Pay special attention to kids’ latest opinions if you want to maximise sugar confectionery returns
RETAILERS who have been in the business for a long time may well remember when children’s sweets and treats budgets were strictly controlled … and 10p mixes or choices from the penny tray were the orders of the day.
These days, however, it seems many youngsters have more money to play with. That’s one of the reasons why leading confectionery retailers contacted by Scottish Grocer said convenience retailers should pay special attention to children’s likes and dislikes when they make decisions on their sugar confectionery range.
“Sugar confectionery is popular with schoolkids,” said Spar Greenock owner Billy Kay. “It’s frightening the amount of money kids get these days and they don’t seem to care about the price of things.”
At Nisa Linwood, manager Jim Paterson, reckons children are keen on brands but they also like to try new products
“For us, bags of Rowntree’s Randoms and the new Skittles Wild Berry flavour are selling well,” he said.
“We stock a wide range of £1 hanging bags of sweets. We’ve noticed a big jump in sales of these compared to the ones that are £1.89 or £1.99. Obviously manufacturers have made the £1 bags smaller, but people think they’re getting good value for money because it’s price-marked.
“We keep our range of sugar confectionery on lower shelves so kids can reach them easily. The products sell well in the morning when kids are on their way to school.”
For Spar Forfar owner Mohammed Asif, the key to pushing sales of sugar sweets is innovation.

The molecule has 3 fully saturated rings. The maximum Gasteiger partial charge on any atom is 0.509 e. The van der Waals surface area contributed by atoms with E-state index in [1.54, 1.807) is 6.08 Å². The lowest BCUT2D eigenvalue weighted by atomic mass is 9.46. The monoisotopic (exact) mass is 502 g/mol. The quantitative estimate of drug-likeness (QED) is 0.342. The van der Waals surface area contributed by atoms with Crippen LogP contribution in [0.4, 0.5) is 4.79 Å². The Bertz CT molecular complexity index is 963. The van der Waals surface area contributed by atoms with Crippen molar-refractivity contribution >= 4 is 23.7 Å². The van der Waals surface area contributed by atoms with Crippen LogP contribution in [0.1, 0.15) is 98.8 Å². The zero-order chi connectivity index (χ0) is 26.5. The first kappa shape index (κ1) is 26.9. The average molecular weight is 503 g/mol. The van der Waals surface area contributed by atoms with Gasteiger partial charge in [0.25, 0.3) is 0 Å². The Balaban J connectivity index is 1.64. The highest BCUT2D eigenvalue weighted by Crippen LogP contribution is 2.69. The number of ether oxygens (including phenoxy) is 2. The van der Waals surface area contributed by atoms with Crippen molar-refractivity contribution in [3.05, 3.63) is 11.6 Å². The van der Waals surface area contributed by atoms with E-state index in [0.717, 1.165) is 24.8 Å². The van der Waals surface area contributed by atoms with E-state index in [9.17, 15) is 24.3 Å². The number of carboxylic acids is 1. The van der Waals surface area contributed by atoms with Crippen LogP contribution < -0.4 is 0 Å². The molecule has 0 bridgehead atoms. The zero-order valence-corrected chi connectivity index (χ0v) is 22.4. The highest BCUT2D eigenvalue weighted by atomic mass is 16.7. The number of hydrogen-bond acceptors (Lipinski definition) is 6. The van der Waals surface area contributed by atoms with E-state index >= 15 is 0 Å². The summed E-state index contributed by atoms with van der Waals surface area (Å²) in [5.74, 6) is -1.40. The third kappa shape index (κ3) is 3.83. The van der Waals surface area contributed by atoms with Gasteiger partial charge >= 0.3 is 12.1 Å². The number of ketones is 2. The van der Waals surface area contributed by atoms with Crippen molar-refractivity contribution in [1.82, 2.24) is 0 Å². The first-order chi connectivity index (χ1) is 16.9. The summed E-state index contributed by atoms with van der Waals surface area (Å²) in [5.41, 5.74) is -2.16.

“We try to bring in a few of the more famous sugar brands,” he said. “Things like Millions entice kids to make a purchase.
“If children see different sweeties in the range each time, they’ll keep coming. But if you stick to the same things then that won’t happen so much.
“It’s important to remember that kids and adults look for different things. Kids always want a surprise, something new, so we do a lucky bag for £1.99 that’s sold well. Kids think it’s exciting because they don’t know what they’re going to find.
“You need new ideas to keep consumers interested, but what they’re looking for at the end of the day is a bargain.”
Chewits brand owner Cloetta UK also stresses the importance of understanding youngsters’ preferences to achieving increased sugar confectionery sales.
While chocolate tends to be purchased by older consumers, sugar confectionery is purchased by and for children, it reckons.
And it argues that retailers can increase sales by having a confectionery section that’s dedicated to children, which will, it argues, help maximise pocket-money purchases.
Store operators should ensure products are placed on shelves at heights that allow children to reach the items. Arranging the products on the sweets fixture by price helps children work out which products they can afford.
Quoting Nielsen research Cloetta said there’s an unusually large market for chewy sweets in Scotland.
North of the border, chewy sweets are worth £14m, which is 10.7% of the GB total even though Scotland has only around 8% of the population of Great Britain, the firm explained.
Bev Seymour, trade marketing manager at Cloetta UK, said flavours, old and new, are being used to encourage sugar confectionery sales across all age groups.
Just like fans of chocolate, sugar-confectionery consumers respond well to flavour and sensory lines, she said.
“The sugar confectionery sector is evolving for an older audience while still maintaining a core younger audience.
“Nostalgia remains an important emotional driver with older consumers. They remember our iconic adverts and are more likely to pick up a confectionery treat that they remember from their own childhood.”